Australia 1964 Penny Error – Double Struck in Collar


As originally published in Australasian Coin and Banknote Magazine Yearbook for 2021/2022

What Went Wrong -error coins that escaped the Mint

Figure 1 – Australia 1964 Penny Error – Double Struck in Collar

Figure 1 shows an interesting Melbourne minted 1964 penny. The sharp-eyed reader will likely be drawn to the double forehead of Her Majesty on the obverse. On the reverse there is great interest in the second set of numerals 964 just below the date (see Figure 2). What is the cause of both of these distinguishing features?

This 1964 penny is correctly classified as “double struck in collar” or perhaps a “rotated double strike”. Both terms are accurate and both add valuable information that help us understand the error. What you are looking at is a 1964 penny that was struck once in the normal fashion. However, something then went wrong with the coin press and the coin failed to eject properly from the collar die. It did move during the failed ejection, rotating perhaps 10 degrees or so before settling back into the collar. The coin was then struck again and after this second strike the penny ejected correctly and entered circulation. The grade is excellent so clearly some vigilant individual saw it very quickly and it was put aside as an item of curiosity.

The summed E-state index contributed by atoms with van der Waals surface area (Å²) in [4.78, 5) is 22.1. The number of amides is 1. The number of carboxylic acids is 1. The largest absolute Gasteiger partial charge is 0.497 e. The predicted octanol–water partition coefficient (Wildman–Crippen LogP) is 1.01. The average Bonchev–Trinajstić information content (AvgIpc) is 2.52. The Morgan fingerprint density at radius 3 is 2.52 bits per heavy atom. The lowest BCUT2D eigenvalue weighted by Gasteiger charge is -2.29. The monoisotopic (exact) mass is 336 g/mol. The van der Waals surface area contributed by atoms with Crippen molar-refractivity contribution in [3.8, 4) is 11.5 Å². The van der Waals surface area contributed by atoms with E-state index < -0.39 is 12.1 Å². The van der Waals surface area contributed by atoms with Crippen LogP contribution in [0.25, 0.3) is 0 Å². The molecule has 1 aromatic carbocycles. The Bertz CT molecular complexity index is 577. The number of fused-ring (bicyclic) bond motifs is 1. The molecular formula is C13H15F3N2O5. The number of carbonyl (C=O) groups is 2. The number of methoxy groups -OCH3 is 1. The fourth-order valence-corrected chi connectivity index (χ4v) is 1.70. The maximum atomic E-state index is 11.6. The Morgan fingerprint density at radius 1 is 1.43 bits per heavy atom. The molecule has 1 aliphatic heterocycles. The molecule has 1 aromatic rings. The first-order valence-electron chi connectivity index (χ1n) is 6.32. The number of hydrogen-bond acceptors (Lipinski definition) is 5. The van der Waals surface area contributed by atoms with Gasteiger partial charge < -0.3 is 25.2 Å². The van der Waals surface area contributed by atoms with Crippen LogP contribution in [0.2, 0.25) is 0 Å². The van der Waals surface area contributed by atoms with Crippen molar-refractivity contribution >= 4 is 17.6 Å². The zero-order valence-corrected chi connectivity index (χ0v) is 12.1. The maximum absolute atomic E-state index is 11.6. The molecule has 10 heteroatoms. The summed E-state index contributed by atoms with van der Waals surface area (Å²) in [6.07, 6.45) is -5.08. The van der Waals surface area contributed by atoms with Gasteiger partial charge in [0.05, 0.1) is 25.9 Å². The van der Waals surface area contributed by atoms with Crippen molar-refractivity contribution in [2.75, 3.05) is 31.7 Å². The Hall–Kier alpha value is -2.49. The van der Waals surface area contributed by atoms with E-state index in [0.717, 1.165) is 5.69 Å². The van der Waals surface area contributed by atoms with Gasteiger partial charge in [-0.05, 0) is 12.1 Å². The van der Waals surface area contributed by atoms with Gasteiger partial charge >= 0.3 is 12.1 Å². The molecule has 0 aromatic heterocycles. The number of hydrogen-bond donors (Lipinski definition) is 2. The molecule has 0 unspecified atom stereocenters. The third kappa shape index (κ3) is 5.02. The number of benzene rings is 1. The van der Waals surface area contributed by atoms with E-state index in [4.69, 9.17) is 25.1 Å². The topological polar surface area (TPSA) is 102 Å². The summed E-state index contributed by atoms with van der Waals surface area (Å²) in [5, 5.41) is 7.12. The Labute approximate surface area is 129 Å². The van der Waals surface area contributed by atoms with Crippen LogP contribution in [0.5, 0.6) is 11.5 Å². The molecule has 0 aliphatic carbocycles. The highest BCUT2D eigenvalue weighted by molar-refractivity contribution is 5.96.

Figure 2 – Detail, Second set of numerals 964 below date.

Knowing that this coin has been struck twice within the collar we can now look with fresh eyes at the Queen’s double forehead and that second set of 964 numerals. What are they? They are of course remnants of the first time this coin was struck, somewhat obliterated by the second strike. Understanding this we can examine the rest of the coin and see other features that betray the nature of the error. Look at the lumpy surfaces of AUSTRALIA on the reverse, see the ghostly remnants of a G between DEI and GRATIA on the obverse, and note that the Queen has also gained a second neck line!

The ”double struck in collar” error is a particularly interesting one, especially when the rotation between strikes is large enough to give rise to strong indicators observed on this coin. It’s an error type to look out for, and for the more advanced collector, identify coins that have been struck more than twice in collar! We’ve seen one coin that was struck 6 or 7 times in collar, but that’s a story for another day.

Mark Nemtsas and Kathryn Harris own and run The Purple Penny coin shop in Adelaide coin shop in Adelaide and are passionate about error coins.


Posted in Error Coins

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